Friday’s Five Books: Recommendations from Cherie

Posted July 22, 2011 by Heather in Friday's Five Books / 1 Comment

Friday's Five Books*Friday’s Five Books is a bi-weekly post on Between the Covers that highlights book recommendations from the reading community.

CherieHola, bibliophiles!  I’m Cherie, a self-proclaimed book addict.  I’ve loved the written word since I was very small.  One of my earliest memories of mother-daughter fights in my household was her unscrewing all the light bulbs in my room so that I couldn’t read all night.  Now that I’m all grown up, I’m a literacy educator living in Huntsville, AL.  Ask me about my Freedom School!

I found it nearly impossible to pick five “favorite” books, so I’m just going to pick five that I can recommend.  My tastes are colored by a pretty wide spectrum, so my selections pull from a few different genres.  Alright.  Into the fray, darlings!

The Book ThiefMarkus Zusak, The Book Thief

Although I discovered it through a Young Adult Fiction reading list for some of my students, it captured my attention in a way that many “real adult” books never could.  It’s very difficult to talk about a book like this without making terrible comparisons.  Although it does deal with the Holocaust, it is much more than a modern Diary of Anne Frank.  Zusak breathes life into Death, creating a complex narrator that drives the story with eloquence and, at times, much-needed humor.  The Book Thief is an excellent coming-of-age story, and I recommend it for young and not-so-young adults alike!

The Curious Incident of the Dog in the Night-TimeMark Haddon, The Curious Incident of the Dog in the Night-Time

I adored this book.

Just flat-out loved it.  Mark Haddon creates a beautiful autistic boy and has him narrate a snapshot of his life.  It is written much like a student’s writing assignment.  Haddon’s character is  extremely literal and at-times heartbreakingly disconnected.  The Dog In The Night-Time is not just “a book about autism;” rather, it is a fantastic story in which the main character happens to be autistic.  There is no glossing over the sometimes frustrating reality of dealing with an autistic child, and out of this honesty comes a fresh,  poignant story.  There are not many books that I can say made me both laugh and cry, but this is one of them.

ItStephen King, It

This is probably a very odd choice after the last two.  I first read It as a curious 8-year-old in my grandmother’s den.  I didn’t understand much of it then, other than being scared out of my pants.  Upon re-reading it last year, I must confess it still terrified me.  More important than the horror, however, is the genius that is the prose of Stephen King.  It is no slasher book.  The characters are well-explored and complex, the town of Derry becomes a rich setting that only happens to be scary.  King paints the story with such lovely strokes that it takes many chapters of reading before one realizes that he is cultivating a sheer dread underneath all the storytelling.  It is a spine-tingling masterpiece, just don’t hit up any clown-filled birthday parties after reading!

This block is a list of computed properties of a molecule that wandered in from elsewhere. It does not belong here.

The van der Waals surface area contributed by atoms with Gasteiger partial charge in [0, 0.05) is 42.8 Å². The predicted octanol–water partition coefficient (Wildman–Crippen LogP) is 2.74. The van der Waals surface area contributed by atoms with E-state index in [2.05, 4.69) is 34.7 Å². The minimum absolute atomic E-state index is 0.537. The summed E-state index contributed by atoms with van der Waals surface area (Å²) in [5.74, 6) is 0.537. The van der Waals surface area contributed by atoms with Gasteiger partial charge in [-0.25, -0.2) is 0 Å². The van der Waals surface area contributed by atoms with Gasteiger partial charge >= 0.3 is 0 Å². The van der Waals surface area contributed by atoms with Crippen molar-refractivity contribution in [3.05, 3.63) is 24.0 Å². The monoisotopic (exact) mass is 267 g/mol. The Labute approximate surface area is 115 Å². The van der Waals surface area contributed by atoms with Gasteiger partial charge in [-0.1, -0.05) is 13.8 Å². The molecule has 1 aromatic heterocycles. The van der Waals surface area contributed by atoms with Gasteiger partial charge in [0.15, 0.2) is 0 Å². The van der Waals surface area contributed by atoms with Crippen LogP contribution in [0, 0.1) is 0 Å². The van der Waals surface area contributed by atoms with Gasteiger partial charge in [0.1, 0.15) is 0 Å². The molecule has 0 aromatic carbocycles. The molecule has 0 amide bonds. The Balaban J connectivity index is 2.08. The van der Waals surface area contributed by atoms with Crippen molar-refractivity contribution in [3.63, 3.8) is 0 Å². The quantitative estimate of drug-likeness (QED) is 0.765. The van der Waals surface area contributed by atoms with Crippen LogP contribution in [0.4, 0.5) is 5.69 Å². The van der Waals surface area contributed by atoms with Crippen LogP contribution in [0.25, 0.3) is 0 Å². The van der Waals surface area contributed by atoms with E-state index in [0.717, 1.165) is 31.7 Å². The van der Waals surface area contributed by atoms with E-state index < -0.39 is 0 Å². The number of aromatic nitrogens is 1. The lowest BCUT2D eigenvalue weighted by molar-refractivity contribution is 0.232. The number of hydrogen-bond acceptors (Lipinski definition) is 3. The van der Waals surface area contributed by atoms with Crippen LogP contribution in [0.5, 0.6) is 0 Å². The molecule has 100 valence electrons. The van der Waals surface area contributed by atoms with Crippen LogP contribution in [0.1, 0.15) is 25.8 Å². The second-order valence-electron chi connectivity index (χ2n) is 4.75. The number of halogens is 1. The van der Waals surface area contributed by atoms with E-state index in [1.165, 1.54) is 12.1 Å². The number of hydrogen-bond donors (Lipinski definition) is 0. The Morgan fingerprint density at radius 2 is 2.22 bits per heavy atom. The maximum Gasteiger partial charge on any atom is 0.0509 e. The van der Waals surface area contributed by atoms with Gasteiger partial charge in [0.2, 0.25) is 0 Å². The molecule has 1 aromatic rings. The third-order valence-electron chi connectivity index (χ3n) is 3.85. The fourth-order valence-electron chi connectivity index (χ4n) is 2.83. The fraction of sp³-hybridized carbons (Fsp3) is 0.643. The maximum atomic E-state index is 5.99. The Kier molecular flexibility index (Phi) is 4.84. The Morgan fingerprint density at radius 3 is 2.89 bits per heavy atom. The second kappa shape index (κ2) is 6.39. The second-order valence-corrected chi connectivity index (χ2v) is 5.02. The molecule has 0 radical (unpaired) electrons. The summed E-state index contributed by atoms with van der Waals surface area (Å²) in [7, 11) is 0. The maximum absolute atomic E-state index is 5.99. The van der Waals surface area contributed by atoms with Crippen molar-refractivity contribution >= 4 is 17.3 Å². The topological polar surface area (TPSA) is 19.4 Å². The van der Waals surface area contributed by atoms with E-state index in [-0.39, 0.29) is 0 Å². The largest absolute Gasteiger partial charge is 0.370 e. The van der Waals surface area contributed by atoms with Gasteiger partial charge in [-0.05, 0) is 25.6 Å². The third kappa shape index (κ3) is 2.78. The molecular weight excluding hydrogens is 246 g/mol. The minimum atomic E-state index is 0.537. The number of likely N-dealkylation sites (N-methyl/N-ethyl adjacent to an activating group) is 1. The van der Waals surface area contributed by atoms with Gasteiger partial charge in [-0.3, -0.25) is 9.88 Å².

Through Painted DesertsDonald Miller, Through Painted Deserts: Light, God, & Beauty on the Open Road

While this is a religious book, I think any fan of descriptive writing would enjoy this memoir.  Donald Miller recounts his experience driving cross-country in a sometimes-operable Volkswagen van.  Sometimes funny, always insightful, the story in Through Painted Deserts reads like a campfire story from your Adventurous Friend.  For anyone who has ever wanted to leap out of their daily grind and just GO, I recommend this book.

Their Eyes Were Watching GodZora Neale Hurston, Their Eyes Were Watching God

First published in 1937, Their Eyes Were Watching God chronicles the life of Janie Crawford  as she battles with issues of race, love, sexuality, and independence.  This book has an extra-special place in my heart, because I went to high school in central Florida, 20 miles from the town where the book is set.  Hurston does use colloquialisms and dialect, but it doesn’t become so distracting that you spend more time puzzling out the dialogue than actually enjoying the story.  Zora Neale Hurston was a phenomenally talented author, and I recommend any and all of her work without reservation.  After you read the book, get into the movie.  Watch the scene where Janie (Halle Berry) and Tea-Cake (Michael Ealy) make lemonade, but have a glass of ice-water handy because HONEY

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Thank you for the great recommendations, Cherie!

**If you choose to purchase any of these titles using the links below, I will receive a small percentage of the sale (to be used toward site maintenance and buying more books).

Amazon | Powell’s Books

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  • Tim Farnsworth

    I would agree with your rec Mark Haddon, The Curious Incident of the Dog in the Night-Time. But I fear it was a one hit wonder for Haddon because his second book A Spot of Bother (Vintage) was a huge let down for me but thanks for sharing these five titles!